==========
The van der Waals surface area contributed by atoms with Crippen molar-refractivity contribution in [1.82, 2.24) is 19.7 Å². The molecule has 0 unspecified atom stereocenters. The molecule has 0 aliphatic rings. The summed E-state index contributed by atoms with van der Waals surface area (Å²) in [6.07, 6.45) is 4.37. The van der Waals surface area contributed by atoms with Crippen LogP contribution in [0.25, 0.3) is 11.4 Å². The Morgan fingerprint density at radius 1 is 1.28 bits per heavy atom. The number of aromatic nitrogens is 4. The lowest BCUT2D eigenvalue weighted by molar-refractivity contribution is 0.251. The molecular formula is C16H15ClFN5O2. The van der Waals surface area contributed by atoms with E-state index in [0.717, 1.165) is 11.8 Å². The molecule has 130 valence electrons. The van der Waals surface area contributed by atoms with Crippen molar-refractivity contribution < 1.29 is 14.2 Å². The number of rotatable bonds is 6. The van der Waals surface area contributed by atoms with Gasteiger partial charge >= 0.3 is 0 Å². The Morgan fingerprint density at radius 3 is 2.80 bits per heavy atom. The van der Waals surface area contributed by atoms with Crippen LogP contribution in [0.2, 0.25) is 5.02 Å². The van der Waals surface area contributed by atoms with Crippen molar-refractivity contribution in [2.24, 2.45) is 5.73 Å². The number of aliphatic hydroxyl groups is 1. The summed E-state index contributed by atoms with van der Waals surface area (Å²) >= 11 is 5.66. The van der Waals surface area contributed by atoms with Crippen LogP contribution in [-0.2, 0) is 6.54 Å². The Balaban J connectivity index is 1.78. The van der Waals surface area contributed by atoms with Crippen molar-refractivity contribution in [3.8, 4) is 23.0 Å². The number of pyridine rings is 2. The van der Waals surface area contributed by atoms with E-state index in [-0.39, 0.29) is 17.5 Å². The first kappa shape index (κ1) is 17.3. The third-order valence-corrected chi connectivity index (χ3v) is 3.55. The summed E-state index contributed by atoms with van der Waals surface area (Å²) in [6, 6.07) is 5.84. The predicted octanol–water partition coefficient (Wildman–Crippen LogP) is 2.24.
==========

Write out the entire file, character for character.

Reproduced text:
The van der Waals surface area contributed by atoms with Crippen molar-refractivity contribution in [1.82, 2.24) is 19.7 Å². The molecule has 0 unspecified atom stereocenters. The molecule has 0 aliphatic rings. The summed E-state index contributed by atoms with van der Waals surface area (Å²) in [6.07, 6.45) is 4.37. The van der Waals surface area contributed by atoms with Crippen LogP contribution in [0.25, 0.3) is 11.4 Å². The Morgan fingerprint density at radius 1 is 1.28 bits per heavy atom. The number of aromatic nitrogens is 4. The lowest BCUT2D eigenvalue weighted by molar-refractivity contribution is 0.251. The molecular formula is C16H15ClFN5O2. The van der Waals surface area contributed by atoms with E-state index in [0.717, 1.165) is 11.8 Å². The molecule has 130 valence electrons. The van der Waals surface area contributed by atoms with Crippen molar-refractivity contribution < 1.29 is 14.2 Å². The number of rotatable bonds is 6. The van der Waals surface area contributed by atoms with Gasteiger partial charge >= 0.3 is 0 Å². The Morgan fingerprint density at radius 3 is 2.80 bits per heavy atom. The van der Waals surface area contributed by atoms with Crippen LogP contribution in [0.2, 0.25) is 5.02 Å². The van der Waals surface area contributed by atoms with Crippen molar-refractivity contribution in [2.24, 2.45) is 5.73 Å². The number of aliphatic hydroxyl groups is 1. The summed E-state index contributed by atoms with van der Waals surface area (Å²) >= 11 is 5.66. The van der Waals surface area contributed by atoms with Crippen LogP contribution in [-0.2, 0) is 6.54 Å². The Balaban J connectivity index is 1.78. The van der Waals surface area contributed by atoms with Crippen molar-refractivity contribution in [3.8, 4) is 23.0 Å². The number of pyridine rings is 2. The van der Waals surface area contributed by atoms with E-state index in [-0.39, 0.29) is 17.5 Å². The first kappa shape index (κ1) is 17.3. The third-order valence-corrected chi connectivity index (χ3v) is 3.55. The summed E-state index contributed by atoms with van der Waals surface area (Å²) in [6, 6.07) is 5.84. The predicted octanol–water partition coefficient (Wildman–Crippen LogP) is 2.24.